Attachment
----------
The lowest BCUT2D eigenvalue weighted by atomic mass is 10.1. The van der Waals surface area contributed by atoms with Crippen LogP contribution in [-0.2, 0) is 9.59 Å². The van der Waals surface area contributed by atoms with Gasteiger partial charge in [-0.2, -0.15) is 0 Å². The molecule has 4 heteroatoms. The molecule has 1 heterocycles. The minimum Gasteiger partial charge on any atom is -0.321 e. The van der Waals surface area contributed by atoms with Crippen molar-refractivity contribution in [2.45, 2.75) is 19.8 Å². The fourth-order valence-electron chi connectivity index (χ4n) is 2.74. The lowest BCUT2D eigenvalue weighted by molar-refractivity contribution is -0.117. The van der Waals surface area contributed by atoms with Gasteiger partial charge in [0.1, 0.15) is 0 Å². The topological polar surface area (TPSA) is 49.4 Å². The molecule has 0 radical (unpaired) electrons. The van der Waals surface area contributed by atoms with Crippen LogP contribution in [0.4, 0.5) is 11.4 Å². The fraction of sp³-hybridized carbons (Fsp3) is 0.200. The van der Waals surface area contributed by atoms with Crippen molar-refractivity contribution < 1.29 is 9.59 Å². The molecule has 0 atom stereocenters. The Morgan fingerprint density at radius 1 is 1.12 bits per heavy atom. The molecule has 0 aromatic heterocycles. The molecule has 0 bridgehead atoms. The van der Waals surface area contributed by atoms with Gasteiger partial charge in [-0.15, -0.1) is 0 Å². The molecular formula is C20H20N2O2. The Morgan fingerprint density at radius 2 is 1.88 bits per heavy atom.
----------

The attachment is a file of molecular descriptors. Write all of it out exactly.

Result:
The lowest BCUT2D eigenvalue weighted by atomic mass is 10.1. The van der Waals surface area contributed by atoms with Crippen LogP contribution in [-0.2, 0) is 9.59 Å². The van der Waals surface area contributed by atoms with Gasteiger partial charge in [-0.2, -0.15) is 0 Å². The molecule has 4 heteroatoms. The molecule has 1 heterocycles. The minimum Gasteiger partial charge on any atom is -0.321 e. The van der Waals surface area contributed by atoms with Crippen molar-refractivity contribution in [2.45, 2.75) is 19.8 Å². The fourth-order valence-electron chi connectivity index (χ4n) is 2.74. The lowest BCUT2D eigenvalue weighted by molar-refractivity contribution is -0.117. The van der Waals surface area contributed by atoms with Gasteiger partial charge in [0.1, 0.15) is 0 Å². The topological polar surface area (TPSA) is 49.4 Å². The molecule has 0 radical (unpaired) electrons. The van der Waals surface area contributed by atoms with Crippen LogP contribution in [0.4, 0.5) is 11.4 Å². The fraction of sp³-hybridized carbons (Fsp3) is 0.200. The van der Waals surface area contributed by atoms with Crippen molar-refractivity contribution < 1.29 is 9.59 Å². The molecule has 0 atom stereocenters. The Morgan fingerprint density at radius 1 is 1.12 bits per heavy atom. The molecule has 0 aromatic heterocycles. The molecule has 0 bridgehead atoms. The van der Waals surface area contributed by atoms with Gasteiger partial charge in [-0.15, -0.1) is 0 Å². The molecular formula is C20H20N2O2. The Morgan fingerprint density at radius 2 is 1.88 bits per heavy atom.